Jack and the Four Hats

In class this week we discussed grassroots diplomacy. One topic that stood out to me was the concept of saving face. This basically means that an individual is trying to lessen the social or political burden that he or she may have faced. Obviously, that did not make sense. Here is an example: In Sierra Leone, we had several issues working with the Health Projects Director of World Hope International. Instead of calling him out and compromising our relationship, we copied his boss on the email! This saved face on both sides. We were able to accomplish our goals while maintaining a friendly relationship with this individual.

This week we focused on a case study around these topics and ethical decision making. Here is the prompt below. I am going to follow the same steps as last week’s blog post.

Step 1: What are the facts and what decision needs to be made?

  • Jack is American
  • Kids are in charge of handing out gifts
  • The staff have not acknowledged the problem, they think it’s a “trivial” matter
  • The 4 kids who received hats are angry at Jack
  • Jack wants the kids to like/trust him
  • Jack will be in Kenya for 5 months
  • Jack works at a youth center working on a social venture
  • The kids think the gifts were from Jack because he was assigned to give them out
  • There weren’t enough gifts for all of the kids
  • The staff members want Jack to solve the “problem”
  • All the gifts were labeled and assigned to the kids

Step 2: Problem and Stakeholders

We know that Jack is an American that is working at a youth center. It can be assumed that he is a volunteer. There are several issues at play here. First, the donor sent gifts for the children but four of them did not receive them as ceremoniously as the other kids. For this reason, they are upset at Jack and he because Jack is working there for five months, he does not want his experience to be made difficult. Second, Jack is both personally and professionally invested in his work at the youth center evidenced by his concern that the children were upset at him and that he was not sure how to proceed with his colleges. Third, Jack’s superiors do not want jack to be a “child rights activist” here and tarnish the reputation of the youth center. They do not see this issue as a problem.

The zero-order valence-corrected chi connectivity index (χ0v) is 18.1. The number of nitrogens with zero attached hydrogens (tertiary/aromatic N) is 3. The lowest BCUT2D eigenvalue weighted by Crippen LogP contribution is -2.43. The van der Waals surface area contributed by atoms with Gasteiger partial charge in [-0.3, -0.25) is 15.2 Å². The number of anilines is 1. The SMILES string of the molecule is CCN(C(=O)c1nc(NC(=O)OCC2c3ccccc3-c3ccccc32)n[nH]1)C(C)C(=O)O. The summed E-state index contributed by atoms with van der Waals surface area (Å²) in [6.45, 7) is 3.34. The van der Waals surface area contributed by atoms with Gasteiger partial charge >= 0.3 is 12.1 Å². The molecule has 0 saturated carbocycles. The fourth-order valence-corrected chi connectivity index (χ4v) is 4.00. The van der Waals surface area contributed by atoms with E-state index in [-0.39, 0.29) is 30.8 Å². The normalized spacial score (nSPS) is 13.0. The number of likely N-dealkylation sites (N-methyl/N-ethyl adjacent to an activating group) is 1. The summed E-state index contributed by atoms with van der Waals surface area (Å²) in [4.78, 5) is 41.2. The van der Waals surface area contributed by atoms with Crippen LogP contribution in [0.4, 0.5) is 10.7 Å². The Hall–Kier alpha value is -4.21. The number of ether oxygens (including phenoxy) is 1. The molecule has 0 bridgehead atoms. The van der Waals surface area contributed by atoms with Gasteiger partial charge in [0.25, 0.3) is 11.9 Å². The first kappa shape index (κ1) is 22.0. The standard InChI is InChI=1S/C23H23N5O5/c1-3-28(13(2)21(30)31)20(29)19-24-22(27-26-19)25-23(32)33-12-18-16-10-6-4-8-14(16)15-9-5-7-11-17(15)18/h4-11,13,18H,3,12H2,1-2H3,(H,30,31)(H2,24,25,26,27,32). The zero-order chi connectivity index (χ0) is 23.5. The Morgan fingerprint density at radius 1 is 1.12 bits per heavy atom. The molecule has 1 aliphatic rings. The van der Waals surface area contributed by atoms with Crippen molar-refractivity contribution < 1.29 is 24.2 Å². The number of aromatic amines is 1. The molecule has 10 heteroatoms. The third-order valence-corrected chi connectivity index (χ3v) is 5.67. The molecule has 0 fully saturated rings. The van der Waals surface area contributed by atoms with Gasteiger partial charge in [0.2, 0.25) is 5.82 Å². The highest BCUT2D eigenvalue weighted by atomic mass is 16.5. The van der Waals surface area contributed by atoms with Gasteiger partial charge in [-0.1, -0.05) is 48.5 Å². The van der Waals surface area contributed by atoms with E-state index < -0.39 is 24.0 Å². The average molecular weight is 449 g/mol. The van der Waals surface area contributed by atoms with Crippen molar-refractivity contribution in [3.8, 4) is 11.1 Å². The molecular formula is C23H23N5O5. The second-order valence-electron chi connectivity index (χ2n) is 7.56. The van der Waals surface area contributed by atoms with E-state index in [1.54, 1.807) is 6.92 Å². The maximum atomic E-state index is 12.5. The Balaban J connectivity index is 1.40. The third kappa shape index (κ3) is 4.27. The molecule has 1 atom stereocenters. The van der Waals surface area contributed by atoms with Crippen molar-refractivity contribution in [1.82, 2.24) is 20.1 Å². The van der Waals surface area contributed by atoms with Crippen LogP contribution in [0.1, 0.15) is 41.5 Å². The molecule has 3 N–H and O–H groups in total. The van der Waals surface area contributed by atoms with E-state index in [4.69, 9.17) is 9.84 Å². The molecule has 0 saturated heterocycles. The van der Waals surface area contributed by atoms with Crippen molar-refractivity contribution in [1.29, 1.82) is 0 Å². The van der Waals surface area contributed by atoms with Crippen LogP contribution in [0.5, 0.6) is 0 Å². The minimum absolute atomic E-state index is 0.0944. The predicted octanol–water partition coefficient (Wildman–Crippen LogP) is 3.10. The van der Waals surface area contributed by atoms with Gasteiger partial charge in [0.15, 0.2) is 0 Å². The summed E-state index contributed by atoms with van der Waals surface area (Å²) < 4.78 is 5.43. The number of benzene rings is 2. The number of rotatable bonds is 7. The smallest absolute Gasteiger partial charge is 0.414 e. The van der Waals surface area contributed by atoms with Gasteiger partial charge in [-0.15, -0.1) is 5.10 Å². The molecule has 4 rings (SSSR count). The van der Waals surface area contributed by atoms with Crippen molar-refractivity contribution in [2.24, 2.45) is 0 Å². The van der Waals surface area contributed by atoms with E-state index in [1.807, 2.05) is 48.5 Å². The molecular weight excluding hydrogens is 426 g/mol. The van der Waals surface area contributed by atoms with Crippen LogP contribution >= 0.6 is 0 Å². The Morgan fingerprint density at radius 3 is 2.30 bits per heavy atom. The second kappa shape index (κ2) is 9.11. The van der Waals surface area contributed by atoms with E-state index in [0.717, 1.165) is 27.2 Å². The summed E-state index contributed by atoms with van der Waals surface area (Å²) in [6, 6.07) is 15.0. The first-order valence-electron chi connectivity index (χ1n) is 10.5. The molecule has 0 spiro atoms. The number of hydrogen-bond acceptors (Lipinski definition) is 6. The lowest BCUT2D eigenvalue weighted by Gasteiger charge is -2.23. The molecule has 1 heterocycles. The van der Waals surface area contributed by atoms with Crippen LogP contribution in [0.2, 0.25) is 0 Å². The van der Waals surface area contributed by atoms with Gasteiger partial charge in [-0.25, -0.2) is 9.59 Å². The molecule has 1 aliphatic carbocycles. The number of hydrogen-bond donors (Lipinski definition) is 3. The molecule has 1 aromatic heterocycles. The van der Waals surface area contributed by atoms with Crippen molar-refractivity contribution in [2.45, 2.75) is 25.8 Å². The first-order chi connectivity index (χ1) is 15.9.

The larger issue at hand is whether or not Jack should do anything about this issue. On one hand, if he does take matters into his own hands he will be looked down upon by his superiors while the kids will be happy. On the other hand, if he does nothing, the kids will be upset while his superiors will continue to think that there is nothing wrong.

I think it is interesting that in both cases, jack wants to “save face” as much as possible. How might he reduce social and political losses? This issue is extremely important to two stakeholders: Jack and the children who received the gifts unceremoniously; this can affect Jack’s ability to perform his job effectively in the next five months.

Step 3: Who are all the key players in this situation and what are their personal and professional motivations?

  1. Jack:
    1. Professional: Jack wants to have a great relationship with the kids that he is working with every day. He is there for five months so he wants to reduce the amount of strife he is faced with each day. Jack wants to also have a good relationship with the staff at the youth center. It is important to him that he is able to effectively do his job without creating a problem within the organization
    2. Personal: Jack feels that he is at the center of the issues that are arising. In the kid’s eyes, he is to blame and in the youth center’s eyes, he is a potential risk. He wants to deescalate the issue before it gets any larger. Jack also wants to be a good person. In his eyes, the children deserve some sort of compensation.
  2. Youth Center:
    1. Professional: They are used to the way things are. They do not see a need for any change to be done. They also blame Jack for creating a larger issue out of nothing and are concerned that he would tarnish the image of the youth center in the long term.
    2. Personal: The youth center did not have any obvious personal motivations other than not creating unnecessary drama.
  3. Children who did not receive their gifts ceremoniously: